- 683 Views
- Uploaded on
- Presentation posted in: Sports / GamesEducation / CareerFashion / BeautyGraphics / DesignNews / Politics

Exam II Lectures and Text Pages

Download Policy: Content on the Website is provided to you AS IS for your information and personal use and may not be sold / licensed / shared on other websites without getting consent from its author.While downloading, if for some reason you are not able to download a presentation, the publisher may have deleted the file from their server.

- - - - - - - - - - - - - - - - - - - - - - - - - - E N D - - - - - - - - - - - - - - - - - - - - - - - - - -

- I. Cell Cycles
- Mitosis (218 – 228)
- Meiosis (238 – 249)

- II. Mendelian Genetics (251 – 270)
- III. Chromosomal Genetics
- IV. Molecular Genetics
- Replication
- Transcription and Translation

- V. Microbial Models
- VI. DNA Technology

- When Mendel crossed contrasting, true-breeding white-flowered and purple-flowered pea plants
- All of the F1 offspring were purple-flowered

- When Mendel crossed the F1 plants
- Many of the F2 plants had purple flowers, but some had white flowers
- The traits did NOT blend

P Generation

(true-breeding

parents)

Purple

flowers

White

flowers

EXPERIMENT True-breeding purple-flowered pea plants and

white-flowered pea plants were crossed. The resulting F1 hybrids

were all purple-flowered. They were allowed to self-pollinate or

were cross-pollinated with other F1 hybrids. Flower color was then

observed in the F2 generation.

F1 Generation

(monohybrids)

All plants had

purple flowers

F2 Generation

RESULTS Both purple-flowered plants and white-

flowered plants appeared in the F2 generation. In Mendel’s

experiment, 705 plants had purple flowers, and 224 had white

flowers, a ratio of about 3 purple : 1 white.

- Mendel hypothesized that if the inherited factor for white flowers had been lost, then a cross between F1 plants should produce only purple-flowered plants in the F2.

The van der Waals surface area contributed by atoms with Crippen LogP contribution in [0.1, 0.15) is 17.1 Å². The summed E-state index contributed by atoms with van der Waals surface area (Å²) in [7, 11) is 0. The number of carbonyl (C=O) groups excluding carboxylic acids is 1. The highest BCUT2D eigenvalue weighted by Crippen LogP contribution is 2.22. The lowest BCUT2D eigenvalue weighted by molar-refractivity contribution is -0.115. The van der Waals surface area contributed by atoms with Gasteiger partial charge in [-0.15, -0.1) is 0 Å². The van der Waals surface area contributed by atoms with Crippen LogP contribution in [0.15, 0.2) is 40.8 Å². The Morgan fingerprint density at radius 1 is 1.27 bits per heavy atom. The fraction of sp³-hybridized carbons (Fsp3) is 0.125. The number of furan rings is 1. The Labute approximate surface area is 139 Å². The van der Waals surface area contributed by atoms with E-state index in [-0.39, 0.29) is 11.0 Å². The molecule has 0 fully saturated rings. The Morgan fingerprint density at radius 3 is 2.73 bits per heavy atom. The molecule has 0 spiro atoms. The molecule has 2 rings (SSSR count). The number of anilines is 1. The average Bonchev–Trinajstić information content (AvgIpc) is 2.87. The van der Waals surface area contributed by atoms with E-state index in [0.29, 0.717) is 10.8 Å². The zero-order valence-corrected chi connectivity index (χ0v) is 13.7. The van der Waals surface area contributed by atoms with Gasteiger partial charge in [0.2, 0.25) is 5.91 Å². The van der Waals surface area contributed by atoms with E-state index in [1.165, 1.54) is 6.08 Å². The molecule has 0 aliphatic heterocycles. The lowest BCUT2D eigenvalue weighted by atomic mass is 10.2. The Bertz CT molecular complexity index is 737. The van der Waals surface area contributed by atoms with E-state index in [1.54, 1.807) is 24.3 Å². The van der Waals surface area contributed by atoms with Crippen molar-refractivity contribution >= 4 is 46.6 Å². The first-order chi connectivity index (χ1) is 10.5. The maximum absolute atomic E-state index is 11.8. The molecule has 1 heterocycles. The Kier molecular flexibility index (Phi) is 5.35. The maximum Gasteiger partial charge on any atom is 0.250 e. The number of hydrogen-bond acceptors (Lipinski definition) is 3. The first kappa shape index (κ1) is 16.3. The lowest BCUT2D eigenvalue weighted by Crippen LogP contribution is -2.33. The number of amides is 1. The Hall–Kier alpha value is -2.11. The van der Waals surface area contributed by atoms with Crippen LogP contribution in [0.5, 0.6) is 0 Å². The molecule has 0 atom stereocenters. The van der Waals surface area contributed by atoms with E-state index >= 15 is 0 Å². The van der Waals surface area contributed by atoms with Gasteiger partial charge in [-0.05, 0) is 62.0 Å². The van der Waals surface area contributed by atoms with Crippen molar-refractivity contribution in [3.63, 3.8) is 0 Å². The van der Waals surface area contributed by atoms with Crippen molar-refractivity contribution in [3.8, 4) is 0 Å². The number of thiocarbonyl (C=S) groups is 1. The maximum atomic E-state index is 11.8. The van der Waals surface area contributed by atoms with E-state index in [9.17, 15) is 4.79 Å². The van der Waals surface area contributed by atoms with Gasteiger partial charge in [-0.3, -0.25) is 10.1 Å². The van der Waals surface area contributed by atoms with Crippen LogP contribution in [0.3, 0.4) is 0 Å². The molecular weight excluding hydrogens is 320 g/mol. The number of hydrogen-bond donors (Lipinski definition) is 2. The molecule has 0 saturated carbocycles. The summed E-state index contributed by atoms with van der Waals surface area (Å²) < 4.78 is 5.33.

Figure 14.3

- Mendel reasoned that since the inheritable factor for white flowers was not lost in the F1 generation, it must be masked by the presence of the purple-flower factor.
- Mendel's factors are now called genes; and in Mendel's terms, purple flowers is the dominant trait and white flowers is the recessive trait.

Table 14.1

- Mendel observed the same pattern in many other pea plant characters

- Mendel developed a hypothesis
- To explain the 3:1 inheritance pattern that he observed among the F2 offspring

- Four related concepts make up this model

Allele for purple flowers

Homologous

pair of

chromosomes

Locus for flower-color gene

Allele for white flowers

Figure 14.4

- First, alternative versions of genes
- Account for variations in inherited characters, which are now called alleles

- Second, for each character
- An organism inherits two alleles, one from each parent
- A genetic locus is actually represented twice
- Homologous loci may have identical alleles as in Mendel's true-breeding organisms, or the two alleles may differ, as in F1 hybrids.

- Third, if the two alleles at a locus differ
- Then one, the dominant allele, is completely expressed (designated by a capital letter)
- The other allele, the recessive allele, is completely masked (designated by a lowercase letter)

- Fourth, the law of segregation
- The two alleles for a heritable character separate (segregate) during gamete formation and end up in different gametes

- Without any knowledge of meiosis, Mendel deduced that a gamete carries only one allele for each inherited characteristic, because the alleles of a pair separate (segregate) from each other during gamete production.